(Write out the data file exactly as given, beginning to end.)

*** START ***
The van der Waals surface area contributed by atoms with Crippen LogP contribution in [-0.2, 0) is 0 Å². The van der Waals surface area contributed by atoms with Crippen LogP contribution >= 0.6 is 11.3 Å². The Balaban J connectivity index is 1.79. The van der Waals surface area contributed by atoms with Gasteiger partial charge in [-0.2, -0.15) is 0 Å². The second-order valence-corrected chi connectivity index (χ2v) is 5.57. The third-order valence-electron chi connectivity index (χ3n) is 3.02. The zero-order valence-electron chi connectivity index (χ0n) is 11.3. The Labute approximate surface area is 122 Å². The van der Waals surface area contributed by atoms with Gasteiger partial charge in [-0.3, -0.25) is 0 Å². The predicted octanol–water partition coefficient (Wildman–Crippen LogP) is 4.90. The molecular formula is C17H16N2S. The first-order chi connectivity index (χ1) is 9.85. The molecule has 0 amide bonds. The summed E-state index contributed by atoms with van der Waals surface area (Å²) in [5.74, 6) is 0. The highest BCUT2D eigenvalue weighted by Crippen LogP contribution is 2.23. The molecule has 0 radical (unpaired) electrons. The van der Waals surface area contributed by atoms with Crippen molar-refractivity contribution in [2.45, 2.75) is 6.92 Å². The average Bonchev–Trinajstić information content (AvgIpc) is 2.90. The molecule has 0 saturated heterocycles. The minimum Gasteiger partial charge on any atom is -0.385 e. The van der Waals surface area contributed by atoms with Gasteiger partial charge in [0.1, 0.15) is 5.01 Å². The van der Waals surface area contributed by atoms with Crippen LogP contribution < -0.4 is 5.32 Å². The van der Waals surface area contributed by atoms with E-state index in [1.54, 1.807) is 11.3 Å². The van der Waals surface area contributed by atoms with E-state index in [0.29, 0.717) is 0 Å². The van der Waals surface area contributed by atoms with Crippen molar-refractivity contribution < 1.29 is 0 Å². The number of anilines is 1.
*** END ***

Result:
The van der Waals surface area contributed by atoms with Crippen LogP contribution in [-0.2, 0) is 0 Å². The van der Waals surface area contributed by atoms with Crippen LogP contribution >= 0.6 is 11.3 Å². The Balaban J connectivity index is 1.79. The van der Waals surface area contributed by atoms with Gasteiger partial charge in [-0.2, -0.15) is 0 Å². The second-order valence-corrected chi connectivity index (χ2v) is 5.57. The third-order valence-electron chi connectivity index (χ3n) is 3.02. The zero-order valence-electron chi connectivity index (χ0n) is 11.3. The Labute approximate surface area is 122 Å². The van der Waals surface area contributed by atoms with Gasteiger partial charge in [-0.3, -0.25) is 0 Å². The predicted octanol–water partition coefficient (Wildman–Crippen LogP) is 4.90. The molecular formula is C17H16N2S. The first-order chi connectivity index (χ1) is 9.85. The molecule has 0 amide bonds. The summed E-state index contributed by atoms with van der Waals surface area (Å²) in [5.74, 6) is 0. The highest BCUT2D eigenvalue weighted by Crippen LogP contribution is 2.23. The molecule has 0 radical (unpaired) electrons. The van der Waals surface area contributed by atoms with Crippen molar-refractivity contribution in [2.45, 2.75) is 6.92 Å². The average Bonchev–Trinajstić information content (AvgIpc) is 2.90. The molecule has 0 saturated heterocycles. The minimum Gasteiger partial charge on any atom is -0.385 e. The van der Waals surface area contributed by atoms with Gasteiger partial charge in [0.1, 0.15) is 5.01 Å². The van der Waals surface area contributed by atoms with Crippen LogP contribution < -0.4 is 5.32 Å². The van der Waals surface area contributed by atoms with E-state index in [1.54, 1.807) is 11.3 Å². The van der Waals surface area contributed by atoms with E-state index in [0.29, 0.717) is 0 Å². The van der Waals surface area contributed by atoms with Crippen molar-refractivity contribution < 1.29 is 0 Å². The number of anilines is 1.